With Google allowing users to hide the address bar in canary builds of Chrome 13, Mozilla has decided to release the LessChrome HD extension which pretty much does the same thing. This has seemingly sparked a bit of a debate in the browser industry, as the address bar has always been an integral part of the web browser.
In reaction to news reports that both Google and Mozilla are experimenting with options that will let Firefox and Chrome users hide or outright terminate the address bar to free up more screen estate, Matthew Gertner, the CEO of Salsita Software, had the following to say:
Who would have thought that the humble browser URL bar would spark so much interest? This is more about the browser wars than anything. People like to focus on areas where browsers are copying each other. I see this as another example of Chrome going after Firefox by eliminating even more of the browser. This is another shot across Mozilla’s bow.
Al Hilwa, an analyst with IDC who monitors browsers, agreed with Gertner on the browser competition angle, but praised Mozilla for reacting so hastily to Google’s option.
I am impressed with how quickly Mozilla was able to respond to what Google is doing with Chrome, showing that the timelines for browser innovation has truly shifted,” said Hilwa in an email reply to questions today.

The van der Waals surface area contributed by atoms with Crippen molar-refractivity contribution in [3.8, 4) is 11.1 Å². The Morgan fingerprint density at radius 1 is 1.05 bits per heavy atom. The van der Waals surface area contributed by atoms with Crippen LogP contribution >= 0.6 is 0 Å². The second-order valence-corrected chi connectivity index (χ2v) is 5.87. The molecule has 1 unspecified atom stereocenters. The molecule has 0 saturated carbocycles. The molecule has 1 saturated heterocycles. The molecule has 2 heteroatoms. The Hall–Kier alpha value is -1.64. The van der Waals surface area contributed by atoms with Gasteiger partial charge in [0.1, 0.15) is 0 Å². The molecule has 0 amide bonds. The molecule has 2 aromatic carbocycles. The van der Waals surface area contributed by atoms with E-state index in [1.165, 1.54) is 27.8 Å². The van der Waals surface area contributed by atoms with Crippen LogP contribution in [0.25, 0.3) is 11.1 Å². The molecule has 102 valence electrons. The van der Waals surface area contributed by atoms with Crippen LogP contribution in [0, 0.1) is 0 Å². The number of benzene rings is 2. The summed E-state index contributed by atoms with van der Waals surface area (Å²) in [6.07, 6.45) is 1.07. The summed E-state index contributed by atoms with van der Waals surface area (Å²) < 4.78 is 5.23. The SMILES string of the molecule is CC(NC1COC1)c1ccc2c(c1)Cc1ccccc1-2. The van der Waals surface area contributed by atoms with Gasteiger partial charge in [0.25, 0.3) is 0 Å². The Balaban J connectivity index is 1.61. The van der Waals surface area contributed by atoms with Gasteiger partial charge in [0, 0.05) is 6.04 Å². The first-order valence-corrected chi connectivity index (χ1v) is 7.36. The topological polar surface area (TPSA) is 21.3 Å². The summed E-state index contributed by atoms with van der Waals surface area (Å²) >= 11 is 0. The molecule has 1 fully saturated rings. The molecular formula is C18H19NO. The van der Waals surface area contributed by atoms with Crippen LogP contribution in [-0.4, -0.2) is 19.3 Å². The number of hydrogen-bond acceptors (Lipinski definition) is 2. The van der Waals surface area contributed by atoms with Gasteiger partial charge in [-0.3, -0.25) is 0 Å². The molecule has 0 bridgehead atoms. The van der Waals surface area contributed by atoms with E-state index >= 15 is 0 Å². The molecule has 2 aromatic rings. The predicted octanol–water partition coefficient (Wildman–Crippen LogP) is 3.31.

Both individuals agreed that the issue was more elaborate than the address bar, however.
The URL bar is a non-story. The much deeper question is how browsers are evolving beyond a ‘one-size-fits-all’ model. - Gertner
There’s more going on here than just full-screen browsing. We’re ripe for innovation in this space. - Hilwa
Opinions wary from whether Google’s move to make Chrome’s address bar optional shows the company’s focus on search, and could be seen as another attempt to lock users into searching as the way to find sites, and eliminate the typing of URLs altogether.
Gertner and Hilwa both noted there are also disadvantages to removing the address bar. One such downside is leaving users without an easy way to recognize phishing attempts. Without an address bar, identity theft attacks that rely on directing victims to fake sites are harder to detect.
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Being passionate about software, Armin joined FavBrowser.com in early 2011 and has been actively writing ever since. Having accepted the challenge, he also enjoys watching anime, indulging in good books, staying fit and healthy, and trying new things.